The Graduate Management Admission Test (GMAT) is more for anyone looking to study management (read more about what is the GMAT and who is it for), so maybe a Master’s in Business Management or an MBA. It might come across as a pretty daunting exam, but there’s nothing to fear if you’re well prepared for it.
Funding: How to Afford Student Life Abroad
Money makes the world go round – and will absolutely make student life more comfortable. It doesn’t fall from the sky, and most international students don’t have access to deep pockets. Smart financial planning will help you in preparing to study abroad.
Besides grants or scholarships offered by schools or governments, you could think about student loans or perhaps working while you study. You could get a student loan from the government or a bank from your country or the country you plan to study at. It’s normal to co-sign for the loan with your parents. Loans from the government usually have lower rates, so remember to do your research.
Also, don’t overlook the double benefits of working as you study. Not only will you be earning some cash, but you’ll also be gaining experience at the same time. This will be more impressive in your CV. Do your research and you’ll find some countries have limits on how much you can work, so be careful if you’re particularly depending on money from part-time work.
Accommodation: Where to Stay
The easiest way to find out what options you have for accommodation is to reach out to the school. Depending on the housing situation of the city you will be studying in, prices and difficulty of finding an apartment will vary. Also, chances are, if you’re studying in a capital city, the housing will be expensive and difficult to find. So remember to start looking early.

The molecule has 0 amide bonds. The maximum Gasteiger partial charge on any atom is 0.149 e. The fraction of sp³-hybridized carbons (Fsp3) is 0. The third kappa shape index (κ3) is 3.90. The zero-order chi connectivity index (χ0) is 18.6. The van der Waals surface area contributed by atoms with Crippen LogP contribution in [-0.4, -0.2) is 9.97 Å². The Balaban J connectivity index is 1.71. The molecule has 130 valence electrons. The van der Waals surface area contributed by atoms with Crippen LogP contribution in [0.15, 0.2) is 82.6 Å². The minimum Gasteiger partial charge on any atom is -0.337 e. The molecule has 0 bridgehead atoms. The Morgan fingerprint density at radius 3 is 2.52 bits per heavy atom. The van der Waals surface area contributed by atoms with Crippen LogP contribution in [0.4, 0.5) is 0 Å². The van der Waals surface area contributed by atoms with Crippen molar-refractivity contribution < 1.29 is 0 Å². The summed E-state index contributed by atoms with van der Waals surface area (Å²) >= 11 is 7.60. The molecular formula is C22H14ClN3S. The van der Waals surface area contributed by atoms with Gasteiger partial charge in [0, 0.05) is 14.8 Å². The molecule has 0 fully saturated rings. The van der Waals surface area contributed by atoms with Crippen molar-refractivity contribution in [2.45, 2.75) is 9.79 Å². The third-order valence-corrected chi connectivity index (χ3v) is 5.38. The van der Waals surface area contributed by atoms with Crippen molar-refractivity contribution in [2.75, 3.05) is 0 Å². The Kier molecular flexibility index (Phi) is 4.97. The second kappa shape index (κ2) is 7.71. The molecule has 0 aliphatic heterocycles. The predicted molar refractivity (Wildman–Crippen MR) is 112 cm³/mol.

That said, remember to beware of scams and be wary about the lease. If deals seem too good to be true or if the landlord seems to be avoiding your questions, maybe ask a local to help with the apartment hunt. You can never be too careful!
Health: Get Protection to study abroad
Something that students often overlook when planning for student life overseas is insurance and vaccinations. Health insurance depends from country to country. In Sweden, if you are a fee-paying student, the school covers your full insurance. However, in some countries like Germany or the USA, you are responsible for your own insurance.
Researching the health and safety concerns in the country you’ll be studying in is also a good idea. It’s not necessary in most countries but it’s worthwhile to do your research about the specific vaccines you may be required to have. Since many immunizations require more than one visit to a clinic or cannot be taken together, you should plan appointments in advance.
All the Best!
There’s much more to think about ahead of you, but all the hard work is going to be worth it. Student life abroad is a great adventure! And remember whether you’ve decided where to study or not, we’re here for you to help make your decision.